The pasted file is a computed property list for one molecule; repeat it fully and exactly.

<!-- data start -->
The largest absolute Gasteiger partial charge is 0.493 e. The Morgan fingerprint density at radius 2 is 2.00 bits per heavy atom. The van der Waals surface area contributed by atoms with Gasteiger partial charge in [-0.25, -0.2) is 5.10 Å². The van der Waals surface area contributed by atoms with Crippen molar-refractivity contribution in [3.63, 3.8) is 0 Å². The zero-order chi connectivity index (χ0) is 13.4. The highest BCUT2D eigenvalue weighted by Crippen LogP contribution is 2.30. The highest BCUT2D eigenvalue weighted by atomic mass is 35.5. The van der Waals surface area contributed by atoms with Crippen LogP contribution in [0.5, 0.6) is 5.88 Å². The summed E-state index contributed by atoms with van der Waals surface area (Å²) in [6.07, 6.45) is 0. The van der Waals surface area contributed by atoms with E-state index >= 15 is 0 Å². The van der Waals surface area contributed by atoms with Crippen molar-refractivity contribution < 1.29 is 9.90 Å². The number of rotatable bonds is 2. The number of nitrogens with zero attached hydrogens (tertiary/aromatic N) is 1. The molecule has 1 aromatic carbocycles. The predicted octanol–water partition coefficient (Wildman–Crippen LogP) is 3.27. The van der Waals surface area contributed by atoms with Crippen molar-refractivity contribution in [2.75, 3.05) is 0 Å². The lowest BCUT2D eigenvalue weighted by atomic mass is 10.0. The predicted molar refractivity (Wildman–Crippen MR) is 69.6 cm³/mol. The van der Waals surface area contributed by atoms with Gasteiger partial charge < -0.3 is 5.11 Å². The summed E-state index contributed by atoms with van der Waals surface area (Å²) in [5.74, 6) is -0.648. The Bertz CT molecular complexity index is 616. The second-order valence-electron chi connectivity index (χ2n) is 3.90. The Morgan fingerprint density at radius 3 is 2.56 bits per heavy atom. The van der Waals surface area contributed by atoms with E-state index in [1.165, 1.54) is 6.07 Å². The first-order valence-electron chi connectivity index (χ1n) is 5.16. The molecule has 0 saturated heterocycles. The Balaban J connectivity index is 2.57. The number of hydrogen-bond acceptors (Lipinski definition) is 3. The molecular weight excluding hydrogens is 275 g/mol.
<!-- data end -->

The largest absolute Gasteiger partial charge is 0.493 e. The Morgan fingerprint density at radius 2 is 2.00 bits per heavy atom. The van der Waals surface area contributed by atoms with Gasteiger partial charge in [-0.25, -0.2) is 5.10 Å². The van der Waals surface area contributed by atoms with Crippen molar-refractivity contribution in [3.63, 3.8) is 0 Å². The zero-order chi connectivity index (χ0) is 13.4. The highest BCUT2D eigenvalue weighted by Crippen LogP contribution is 2.30. The highest BCUT2D eigenvalue weighted by atomic mass is 35.5. The van der Waals surface area contributed by atoms with Crippen LogP contribution in [0.5, 0.6) is 5.88 Å². The summed E-state index contributed by atoms with van der Waals surface area (Å²) in [6.07, 6.45) is 0. The van der Waals surface area contributed by atoms with E-state index >= 15 is 0 Å². The van der Waals surface area contributed by atoms with Crippen molar-refractivity contribution < 1.29 is 9.90 Å². The number of rotatable bonds is 2. The number of nitrogens with zero attached hydrogens (tertiary/aromatic N) is 1. The molecule has 1 aromatic carbocycles. The predicted octanol–water partition coefficient (Wildman–Crippen LogP) is 3.27. The van der Waals surface area contributed by atoms with Crippen molar-refractivity contribution in [2.75, 3.05) is 0 Å². The lowest BCUT2D eigenvalue weighted by atomic mass is 10.0. The predicted molar refractivity (Wildman–Crippen MR) is 69.6 cm³/mol. The van der Waals surface area contributed by atoms with Gasteiger partial charge < -0.3 is 5.11 Å². The summed E-state index contributed by atoms with van der Waals surface area (Å²) in [5.74, 6) is -0.648. The Bertz CT molecular complexity index is 616. The second-order valence-electron chi connectivity index (χ2n) is 3.90. The Morgan fingerprint density at radius 3 is 2.56 bits per heavy atom. The van der Waals surface area contributed by atoms with E-state index in [1.165, 1.54) is 6.07 Å². The first-order valence-electron chi connectivity index (χ1n) is 5.16. The molecule has 0 saturated heterocycles. The Balaban J connectivity index is 2.57. The number of hydrogen-bond acceptors (Lipinski definition) is 3. The molecular weight excluding hydrogens is 275 g/mol.